We often talk about portrait techniques in terms of the technical: how to achieve a masterfully-crafted composition of someone’s facial features. But when it comes down to it, a great portrait is not about posing, or lighting, or meticulous post-processing; it’s about the person, and what we understand about them through the image. In his project, Humans of New York, bond-trader-turned-photographer Brandon Stanton makes it his mission to connect his subjects’ innermost selves with his million-and-a-half subscribers – every single day. ABC Nightline released this heartfelt coverage of the project:
What makes Stanton a great photographer isn’t his technical knowledge, but his emotional understanding. Through his relatively short career, he has honed the ability to see the stories that play out all around us and to distill them down into a single shot with a poignant caption.
New York City has long been the place where the line between public and private life gets blurred, a quality which can’t be forgotten as people from all walks of life spill their hearts out to Stanton’s lens and friendly smile. Mashable also released this short clip detailing the artist’s philosophy about his work (you can also catch a glimpse of his gear – looks like a Canon 5D Mk III with a 50mm f/1.2L lens!):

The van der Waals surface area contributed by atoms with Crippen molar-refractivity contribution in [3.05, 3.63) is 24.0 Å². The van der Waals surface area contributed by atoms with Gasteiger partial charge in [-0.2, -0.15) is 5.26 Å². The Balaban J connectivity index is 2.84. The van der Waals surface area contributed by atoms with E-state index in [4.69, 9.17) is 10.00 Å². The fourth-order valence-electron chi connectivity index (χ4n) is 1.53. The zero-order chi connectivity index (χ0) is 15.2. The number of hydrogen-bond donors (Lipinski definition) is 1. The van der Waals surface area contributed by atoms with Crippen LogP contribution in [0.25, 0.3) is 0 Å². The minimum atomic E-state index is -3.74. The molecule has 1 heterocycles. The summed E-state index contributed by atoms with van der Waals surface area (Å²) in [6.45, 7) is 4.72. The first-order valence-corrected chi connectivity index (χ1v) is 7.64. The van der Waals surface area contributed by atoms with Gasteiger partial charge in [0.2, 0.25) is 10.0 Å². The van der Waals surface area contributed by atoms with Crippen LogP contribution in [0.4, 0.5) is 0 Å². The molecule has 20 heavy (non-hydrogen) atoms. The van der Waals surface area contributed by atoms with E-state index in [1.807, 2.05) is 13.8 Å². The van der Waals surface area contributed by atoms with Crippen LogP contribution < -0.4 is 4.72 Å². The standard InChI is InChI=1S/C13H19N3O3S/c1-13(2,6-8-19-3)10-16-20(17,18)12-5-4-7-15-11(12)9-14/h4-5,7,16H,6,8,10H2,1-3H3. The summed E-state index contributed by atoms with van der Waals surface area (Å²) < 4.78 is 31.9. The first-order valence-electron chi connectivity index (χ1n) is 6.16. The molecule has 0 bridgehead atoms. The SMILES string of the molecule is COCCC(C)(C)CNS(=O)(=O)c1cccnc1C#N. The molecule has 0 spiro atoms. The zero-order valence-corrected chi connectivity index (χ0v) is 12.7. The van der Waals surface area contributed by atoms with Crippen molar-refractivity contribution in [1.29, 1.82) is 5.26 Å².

The way to learn stories is no great secret: if you want to know, ask. As photographers, we sometimes have a tendency to hide behind our lenses, but the only way to connect with the people we photograph is to talk to them, to find out what makes them who they are. Only then can their unique selves fully shine through in our photographs.
Honest, earnest questions strengthen the bond between you and your subject, and help you understand how to tell their individual story. Your emotional investment has the potential to turn an average portrait into a work of art.
It’s important to note that every person Stanton photographs – no matter who they are or what they’ve done – is shown with dignity. He always honours his subjects, and never passes judgement, but searches for the best in everyone.
The underlying story in all of this, though, is the inspirational tale of how Stanton was able to turn a potentially tragic event (getting fired) into an incredible opportunity which he has used to touch the lives of so many people. He has recently released a 304-page hardcover book, also titled Humans of New York, which compiles 400 of his greatest images to date.
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